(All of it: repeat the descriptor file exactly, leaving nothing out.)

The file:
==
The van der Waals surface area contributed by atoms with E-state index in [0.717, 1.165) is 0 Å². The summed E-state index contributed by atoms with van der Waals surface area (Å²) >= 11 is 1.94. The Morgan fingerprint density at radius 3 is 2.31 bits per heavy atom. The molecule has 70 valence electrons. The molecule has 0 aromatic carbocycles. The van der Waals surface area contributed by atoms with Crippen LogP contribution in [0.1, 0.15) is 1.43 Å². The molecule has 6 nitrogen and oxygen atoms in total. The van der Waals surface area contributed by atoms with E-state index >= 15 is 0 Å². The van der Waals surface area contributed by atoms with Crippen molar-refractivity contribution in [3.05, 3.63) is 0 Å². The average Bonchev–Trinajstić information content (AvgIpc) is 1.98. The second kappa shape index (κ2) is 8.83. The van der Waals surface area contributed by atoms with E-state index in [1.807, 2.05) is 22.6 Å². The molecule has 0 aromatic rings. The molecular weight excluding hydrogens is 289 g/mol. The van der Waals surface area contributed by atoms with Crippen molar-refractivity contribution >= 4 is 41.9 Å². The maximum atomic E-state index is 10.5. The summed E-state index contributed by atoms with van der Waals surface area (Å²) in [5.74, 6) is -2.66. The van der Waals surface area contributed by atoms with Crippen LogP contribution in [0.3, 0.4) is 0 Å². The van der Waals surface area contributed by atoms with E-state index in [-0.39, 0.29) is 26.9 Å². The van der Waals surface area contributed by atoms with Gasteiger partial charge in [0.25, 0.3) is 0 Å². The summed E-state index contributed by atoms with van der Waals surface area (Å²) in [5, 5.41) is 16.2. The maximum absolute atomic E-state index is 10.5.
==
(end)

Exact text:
The van der Waals surface area contributed by atoms with E-state index in [0.717, 1.165) is 0 Å². The summed E-state index contributed by atoms with van der Waals surface area (Å²) >= 11 is 1.94. The Morgan fingerprint density at radius 3 is 2.31 bits per heavy atom. The molecule has 70 valence electrons. The molecule has 0 aromatic carbocycles. The van der Waals surface area contributed by atoms with Crippen LogP contribution in [0.1, 0.15) is 1.43 Å². The molecule has 6 nitrogen and oxygen atoms in total. The van der Waals surface area contributed by atoms with E-state index >= 15 is 0 Å². The van der Waals surface area contributed by atoms with Crippen molar-refractivity contribution in [3.05, 3.63) is 0 Å². The average Bonchev–Trinajstić information content (AvgIpc) is 1.98. The second kappa shape index (κ2) is 8.83. The van der Waals surface area contributed by atoms with E-state index in [1.807, 2.05) is 22.6 Å². The molecule has 0 aromatic rings. The molecular weight excluding hydrogens is 289 g/mol. The van der Waals surface area contributed by atoms with Crippen molar-refractivity contribution >= 4 is 41.9 Å². The maximum atomic E-state index is 10.5. The summed E-state index contributed by atoms with van der Waals surface area (Å²) in [5.74, 6) is -2.66. The van der Waals surface area contributed by atoms with Crippen LogP contribution in [0.3, 0.4) is 0 Å². The van der Waals surface area contributed by atoms with E-state index in [-0.39, 0.29) is 26.9 Å². The van der Waals surface area contributed by atoms with Gasteiger partial charge in [0.25, 0.3) is 0 Å². The summed E-state index contributed by atoms with van der Waals surface area (Å²) in [5, 5.41) is 16.2. The maximum absolute atomic E-state index is 10.5.